About this artwork
Marblehead Pottery exemplifies the American Arts and Crafts movement’s preoccupation with therapeutic reform through handicraft. Herbert Hall established a ceramics studio at his Marblehead sanatorium in 1904 to rehabilitate “nervously worn out patients.” Hall hired professional ceramist Arthur Baggs to assist with production, and by 1908, Marblehead had begun to focus on pottery with incised geometric designs in contrasting matte colors. Here the Japanese-informed teachings of Arthur Wesley Dow, who led a summer art colony at Ipswich, 18 miles from Marblehead, inspired the vase’s stylized marsh landscape.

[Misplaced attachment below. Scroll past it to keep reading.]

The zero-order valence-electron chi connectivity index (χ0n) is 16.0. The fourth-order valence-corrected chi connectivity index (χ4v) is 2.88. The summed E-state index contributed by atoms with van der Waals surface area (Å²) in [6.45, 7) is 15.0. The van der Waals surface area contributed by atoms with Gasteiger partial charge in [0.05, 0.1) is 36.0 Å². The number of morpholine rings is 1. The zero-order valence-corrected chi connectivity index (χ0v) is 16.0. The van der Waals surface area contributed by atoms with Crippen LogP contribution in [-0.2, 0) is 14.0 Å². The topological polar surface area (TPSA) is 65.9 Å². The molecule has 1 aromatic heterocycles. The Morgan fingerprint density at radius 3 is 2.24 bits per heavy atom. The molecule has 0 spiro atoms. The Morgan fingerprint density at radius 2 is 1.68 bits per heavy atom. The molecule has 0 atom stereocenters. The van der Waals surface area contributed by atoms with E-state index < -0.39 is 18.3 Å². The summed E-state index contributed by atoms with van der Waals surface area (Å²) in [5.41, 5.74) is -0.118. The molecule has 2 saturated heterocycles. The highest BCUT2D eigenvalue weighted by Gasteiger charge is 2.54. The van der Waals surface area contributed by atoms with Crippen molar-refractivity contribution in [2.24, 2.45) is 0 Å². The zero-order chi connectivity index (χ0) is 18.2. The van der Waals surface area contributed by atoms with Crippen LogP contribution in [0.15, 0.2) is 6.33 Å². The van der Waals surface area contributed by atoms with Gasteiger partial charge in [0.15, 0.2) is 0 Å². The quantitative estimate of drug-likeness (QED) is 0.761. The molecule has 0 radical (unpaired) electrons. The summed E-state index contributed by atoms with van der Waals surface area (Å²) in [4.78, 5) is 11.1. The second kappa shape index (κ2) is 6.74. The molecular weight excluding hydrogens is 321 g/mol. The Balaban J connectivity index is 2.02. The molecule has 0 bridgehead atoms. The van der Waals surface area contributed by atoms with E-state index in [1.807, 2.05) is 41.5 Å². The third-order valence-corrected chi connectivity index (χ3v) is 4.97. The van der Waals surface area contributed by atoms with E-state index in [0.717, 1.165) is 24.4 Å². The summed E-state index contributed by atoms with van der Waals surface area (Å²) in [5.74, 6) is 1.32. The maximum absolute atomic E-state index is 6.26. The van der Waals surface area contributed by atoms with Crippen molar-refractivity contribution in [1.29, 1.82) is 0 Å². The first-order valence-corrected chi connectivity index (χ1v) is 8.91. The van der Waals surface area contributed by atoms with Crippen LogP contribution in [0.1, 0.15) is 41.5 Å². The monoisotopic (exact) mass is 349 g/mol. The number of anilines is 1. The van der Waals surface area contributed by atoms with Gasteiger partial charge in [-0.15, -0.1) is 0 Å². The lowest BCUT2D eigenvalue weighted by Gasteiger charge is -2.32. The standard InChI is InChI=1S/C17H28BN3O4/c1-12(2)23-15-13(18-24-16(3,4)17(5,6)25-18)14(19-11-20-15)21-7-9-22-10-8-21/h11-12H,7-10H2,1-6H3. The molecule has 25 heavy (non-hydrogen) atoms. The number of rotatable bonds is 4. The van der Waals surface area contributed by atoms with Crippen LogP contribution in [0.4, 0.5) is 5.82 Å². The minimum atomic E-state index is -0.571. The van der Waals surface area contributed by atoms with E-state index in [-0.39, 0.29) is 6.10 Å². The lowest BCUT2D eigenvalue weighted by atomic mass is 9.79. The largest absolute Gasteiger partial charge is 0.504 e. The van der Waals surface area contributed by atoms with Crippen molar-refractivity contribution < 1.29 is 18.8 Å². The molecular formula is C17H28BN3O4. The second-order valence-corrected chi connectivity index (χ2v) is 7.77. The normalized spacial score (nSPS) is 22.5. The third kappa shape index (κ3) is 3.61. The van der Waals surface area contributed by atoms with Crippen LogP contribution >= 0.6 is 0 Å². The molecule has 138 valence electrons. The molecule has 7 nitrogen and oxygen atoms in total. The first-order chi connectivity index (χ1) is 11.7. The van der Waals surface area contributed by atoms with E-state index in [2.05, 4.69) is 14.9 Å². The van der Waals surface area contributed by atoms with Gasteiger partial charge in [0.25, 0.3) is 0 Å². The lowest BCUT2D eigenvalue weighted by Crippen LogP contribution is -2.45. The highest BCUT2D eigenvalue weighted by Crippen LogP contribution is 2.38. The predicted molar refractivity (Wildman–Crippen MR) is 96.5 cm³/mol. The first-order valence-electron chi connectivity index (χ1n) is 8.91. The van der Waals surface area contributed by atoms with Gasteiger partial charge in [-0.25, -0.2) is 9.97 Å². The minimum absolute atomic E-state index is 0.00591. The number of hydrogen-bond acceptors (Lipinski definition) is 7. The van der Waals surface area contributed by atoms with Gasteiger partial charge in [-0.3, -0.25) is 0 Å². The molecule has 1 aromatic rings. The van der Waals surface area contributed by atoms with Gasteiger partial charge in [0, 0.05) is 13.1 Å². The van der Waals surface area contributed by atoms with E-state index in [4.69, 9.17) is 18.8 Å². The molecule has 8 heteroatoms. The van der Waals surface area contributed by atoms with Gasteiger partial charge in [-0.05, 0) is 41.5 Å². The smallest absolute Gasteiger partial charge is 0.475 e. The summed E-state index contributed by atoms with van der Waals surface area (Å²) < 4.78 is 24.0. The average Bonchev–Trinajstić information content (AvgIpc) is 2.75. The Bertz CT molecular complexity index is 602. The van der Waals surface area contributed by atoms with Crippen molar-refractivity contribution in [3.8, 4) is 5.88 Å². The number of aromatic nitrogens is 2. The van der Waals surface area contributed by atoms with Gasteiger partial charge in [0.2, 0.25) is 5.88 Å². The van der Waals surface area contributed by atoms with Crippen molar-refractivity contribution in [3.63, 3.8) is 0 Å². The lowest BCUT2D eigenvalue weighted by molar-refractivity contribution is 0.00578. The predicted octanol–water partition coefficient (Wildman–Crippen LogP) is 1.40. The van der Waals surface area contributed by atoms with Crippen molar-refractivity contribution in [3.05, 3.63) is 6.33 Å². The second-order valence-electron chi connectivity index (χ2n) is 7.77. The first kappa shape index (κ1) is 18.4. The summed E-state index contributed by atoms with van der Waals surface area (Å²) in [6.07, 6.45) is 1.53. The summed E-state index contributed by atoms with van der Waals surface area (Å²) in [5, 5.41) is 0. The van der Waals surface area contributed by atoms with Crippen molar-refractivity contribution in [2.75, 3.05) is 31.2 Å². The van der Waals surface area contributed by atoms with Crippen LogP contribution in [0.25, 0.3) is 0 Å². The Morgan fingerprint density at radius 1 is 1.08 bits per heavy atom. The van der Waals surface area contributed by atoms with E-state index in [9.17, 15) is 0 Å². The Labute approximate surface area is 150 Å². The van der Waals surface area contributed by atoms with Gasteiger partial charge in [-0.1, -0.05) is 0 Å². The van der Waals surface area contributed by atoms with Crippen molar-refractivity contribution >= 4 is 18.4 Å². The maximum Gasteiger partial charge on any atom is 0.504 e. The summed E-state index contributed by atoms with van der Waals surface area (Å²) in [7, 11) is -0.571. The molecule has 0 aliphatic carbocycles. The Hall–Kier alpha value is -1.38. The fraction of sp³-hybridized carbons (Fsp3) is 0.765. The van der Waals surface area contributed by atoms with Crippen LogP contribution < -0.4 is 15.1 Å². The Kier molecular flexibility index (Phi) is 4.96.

- On View, Gallery 178
- Arts of the Americas
- Marblehead Pottery
- Marblehead (Object made in)
- c. 1909
- Glazed earthenware
- Marked on base: "M" and "P" flanking a sailboat at sea within a circle (mark of Marblehead Pottery); beneath Marblehead mark, "A" and beneath this "T" (presumably the initials of Annie E. Aldrich--the designer--and Sarah Tutt--the decorator).
- 21.6 × 17.5 × 17.5 cm (8 1/2 × 6 7/8 × 6 7/8 in.)
- Vance American Art Fund; purchased with funds provided by the Antiquarian Society